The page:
Welcome! You have found the home of 'Being Me', Fran Hill's blog. If you like what you read, you will enjoy my new book 'Miss, What Does Incomprehensible Mean?' to be published by SPCK Publishing on 21 May 2020. My website is at www.franhill.co.uk. Come and visit for more Fran info!
Subscribe to this blog
Follow by Email
Reasons why Fran is playing more children's games these days
A month ago, to see my grandchildren, I had to go on one of these all the way from Leamington to Richmond in South-west London.
Now that they have moved to within ten minutes' walk of our house in Leamington, I just have to go on one of these.
Correction. Two of these.
Correction: The legs above were my dream legs, not my real legs.
Correction: These aren't my real legs either. They're someone else's. For my legs, think, 'Somewhere between Picture 2 and Picture 3.'
It's taking some getting used to, knowing that just by putting one leg in front of another (never my favourite activity) I can be at my son's house, playing Snap or Snakes and Ladders with a 3 year old and a 4 year old, or watching a Peppa Pig DVD, or answering a litany of questions from a curious Elijah, who's just started school and wants to know the answer to Every Awkward Question Ever.
I took them both to see their Great-Great-Granny in her care home. She's my mother's mother, is nearly ninety-five, and Elijah (nearly 5) was fascinated. He wanted to know
- what does nearly blind mean?
- what is a walking frame for?
- why does she need us to shout?
- why is she old?
- why can't she walk very well?
- what is quite deaf?
- why does she live here?
- where does she have her dinner?
- who else lives here?
- why don't her legs work very well?
Sometimes, he asked the same question two or three times, not because he hadn't heard the first time, but because he was so interested, and wanted to hear the information all over again.
It was ironically not unlike a conversation with my grandmother, the dear old lady in question, only with her it's because she forgets that we ever had that conversation, so we have it twice. Maybe thrice. And again the following day.
Some might lose patience with this, but I find it oddly calming, and it saves on thinking up new topics. Every time I visit her I can say 'Did I tell you so-and-so had died/is getting married/has moved away?' knowing that I did, but she'll deny all knowledge, and so we can do it all again. She's just as pleased with the news every subsequent time I tell it. I told her about Vera Lynn becoming a hundred years old at least five times, and she relished the information just as enthusiastically on each occasion.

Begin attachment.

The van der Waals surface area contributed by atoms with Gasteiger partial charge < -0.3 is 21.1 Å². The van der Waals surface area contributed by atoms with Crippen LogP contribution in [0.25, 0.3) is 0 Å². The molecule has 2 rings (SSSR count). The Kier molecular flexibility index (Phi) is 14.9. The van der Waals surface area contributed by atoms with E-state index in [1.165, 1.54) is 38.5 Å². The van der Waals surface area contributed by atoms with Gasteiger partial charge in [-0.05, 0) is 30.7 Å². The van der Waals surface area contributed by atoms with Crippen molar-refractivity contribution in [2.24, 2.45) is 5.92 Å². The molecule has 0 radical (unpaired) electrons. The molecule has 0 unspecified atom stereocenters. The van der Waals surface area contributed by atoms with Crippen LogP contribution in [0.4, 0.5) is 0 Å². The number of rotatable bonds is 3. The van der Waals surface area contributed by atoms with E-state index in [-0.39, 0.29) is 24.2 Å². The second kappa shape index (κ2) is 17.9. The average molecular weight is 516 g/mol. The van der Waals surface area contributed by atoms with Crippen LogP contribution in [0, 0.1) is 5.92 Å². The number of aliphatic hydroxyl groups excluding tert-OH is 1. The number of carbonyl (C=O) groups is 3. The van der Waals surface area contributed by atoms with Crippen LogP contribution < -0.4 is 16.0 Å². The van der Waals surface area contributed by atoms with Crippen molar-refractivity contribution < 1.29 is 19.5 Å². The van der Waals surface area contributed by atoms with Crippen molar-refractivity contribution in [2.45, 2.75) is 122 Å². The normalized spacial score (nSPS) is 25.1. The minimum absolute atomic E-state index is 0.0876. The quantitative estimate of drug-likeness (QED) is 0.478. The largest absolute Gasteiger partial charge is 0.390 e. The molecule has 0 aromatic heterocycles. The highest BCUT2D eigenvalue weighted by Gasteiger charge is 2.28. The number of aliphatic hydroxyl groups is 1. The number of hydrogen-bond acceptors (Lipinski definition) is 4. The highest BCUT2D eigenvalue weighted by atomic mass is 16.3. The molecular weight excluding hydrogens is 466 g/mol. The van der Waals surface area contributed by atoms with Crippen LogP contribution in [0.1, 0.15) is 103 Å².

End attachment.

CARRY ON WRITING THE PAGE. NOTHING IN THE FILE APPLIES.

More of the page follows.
My grandmother is 95 in July. I am 55 at the end of April. Elijah will be 5 in July.
Out of the three of us, Elijah's legs are definitely the ones with the most potential. My gran's legs are weak and unreliable. Mine are too plump and varicose-veiny. Elijah's got his dad's legs: like a young footballer's, with strong thighs and muscles.
I feel like breaking into 'The Circle of Life'. To save you the pain of that, here's Elton John singing it instead.
I watched a wasp die on the bus yesterday morning.
I know, as an opener, it's not the same as 'Hey, did you see the latest episode of Game of Thrones? but it's all I have to offer.
I'm nervous about wasps. I'm sure, if they could talk, they'd say they were nervous about me too. But all I have in my armoury is a rolled-up newspaper and a bad aim. They have a stinger. And, close up, they're pretty scary.
A wasp in a field, I can cope with. A wasp in the garden, just about.
But a wasp on the bus is a cross wasp. (Move along, Dr Seuss.)
I saw it progressing along a window two seats in front of me. It was crawling my way.
I don't mean, crawling in the way I'd crawl, as in 'Oof, oof, my knees, and how will I ever get up from this position?' I mean, crawling towards me.
I expected a confrontation. I picked up the copy of the Metro I'd collected when I got on the bus and began rolling.
Okay, so they're not the real thing, and only there because I had to have two fillings and therefore a shedload of anaesthetic enough to numb a herd of wildebeest. But just for a few hours, as I sit here, just returned from the dentist, my lips feel deliciously Massive.
And they only cost me £36. I bet celebrities pay a LOT more than that.
When I got on the bus back from the dentist, I had to speak to the bus driver, of course. And my lips felt so big, like two barrage balloons top and bottom, that instead of saying, 'Single to Leamington, please,' I said, 'Smibble doo Lebbyt…
Or, as my 5 year old granddaughter might put it, 'They've tooken away my bus.'
I'll get back to the bus in a moment.
You've got to love junior grammar. It's not until they're about 7 or 8 that they've fully grasped irregular verb endings. So, she's still saying things like 'I talkid to the man' or 'I rided my bike and wented to the park where I eated my icecream.'
Who can blame her? It's an unjust world of irregular verbs. You emerge from the womb. You learn the verb 'to eat'. You hear someone say, 'I wouldn't have minded. You think, 'Hey, so, mind becomes minded in the past tense. This means that, on the end of verbs, if you want the past tense, you use -ed. I'm going to have a go. Hey, Ma. I eated my dinner.'
'No, dear. It's not eated. It's ate.'
Okay, try this one, Ma. I heard someone say they walked in the garden. So, sometimes the 'ed…